Enlarge / Interior view of the Rhino Barn. Exposed fossil skeletons left in-situ for research and public viewing. (credit: Rick E. Otto, University of Nebraska State Museum)

Death was everywhere. Animal corpses littered the landscape and were mired in the local waterhole as ash swept around everything in its path. For some, death happened quickly; for others, it was slow and painful.

This was the scene in the aftermath of a supervolcanic eruption in Idaho, approximately 1,600 kilometers (900 miles) away. It was an eruption so powerful that it obliterated the volcano itself, leaving a crater 80 kilometers (50 miles) wide and spewing clouds of ash that the wind carried over long distances, killing almost everything that inhaled it. This was particularly true here, in this location in Nebraska, where animals large and small succumbed to the eruption’s deadly emissions.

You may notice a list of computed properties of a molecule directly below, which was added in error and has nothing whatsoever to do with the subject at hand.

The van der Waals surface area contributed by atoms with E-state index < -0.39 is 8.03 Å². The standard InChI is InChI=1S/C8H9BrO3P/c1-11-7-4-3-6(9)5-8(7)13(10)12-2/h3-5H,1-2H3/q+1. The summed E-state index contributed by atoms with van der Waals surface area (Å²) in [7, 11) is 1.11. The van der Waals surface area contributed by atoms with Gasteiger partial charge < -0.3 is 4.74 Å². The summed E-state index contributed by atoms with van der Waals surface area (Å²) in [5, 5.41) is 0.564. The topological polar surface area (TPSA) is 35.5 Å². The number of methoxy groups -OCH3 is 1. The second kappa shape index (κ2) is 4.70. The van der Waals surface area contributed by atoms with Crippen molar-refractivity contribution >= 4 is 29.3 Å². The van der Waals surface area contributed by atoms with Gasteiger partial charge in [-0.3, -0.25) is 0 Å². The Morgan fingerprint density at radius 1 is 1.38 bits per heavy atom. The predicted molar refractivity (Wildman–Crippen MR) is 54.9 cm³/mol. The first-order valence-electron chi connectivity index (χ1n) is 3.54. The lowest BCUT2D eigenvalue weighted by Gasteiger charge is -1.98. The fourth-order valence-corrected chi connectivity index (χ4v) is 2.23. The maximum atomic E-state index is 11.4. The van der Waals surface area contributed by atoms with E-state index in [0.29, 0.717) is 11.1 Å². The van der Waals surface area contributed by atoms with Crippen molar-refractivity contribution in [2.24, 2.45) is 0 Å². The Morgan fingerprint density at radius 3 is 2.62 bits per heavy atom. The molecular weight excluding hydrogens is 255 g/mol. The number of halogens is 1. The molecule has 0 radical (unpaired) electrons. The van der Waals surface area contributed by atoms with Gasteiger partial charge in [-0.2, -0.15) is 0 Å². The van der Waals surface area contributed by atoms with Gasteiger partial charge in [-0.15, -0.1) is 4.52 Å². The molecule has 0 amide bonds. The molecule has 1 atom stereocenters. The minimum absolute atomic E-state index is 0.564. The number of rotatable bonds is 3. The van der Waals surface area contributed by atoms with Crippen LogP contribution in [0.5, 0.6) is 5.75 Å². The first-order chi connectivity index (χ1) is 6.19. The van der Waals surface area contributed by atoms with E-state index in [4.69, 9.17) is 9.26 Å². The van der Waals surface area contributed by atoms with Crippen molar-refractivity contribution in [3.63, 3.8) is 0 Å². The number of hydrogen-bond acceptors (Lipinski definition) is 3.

Eventually, all traces of this horrific event were buried; life continued, evolved, and changed. That’s why, millions of years later in the summer of 1971, Michael Voorhies was able to enjoy another delightful day of exploring.

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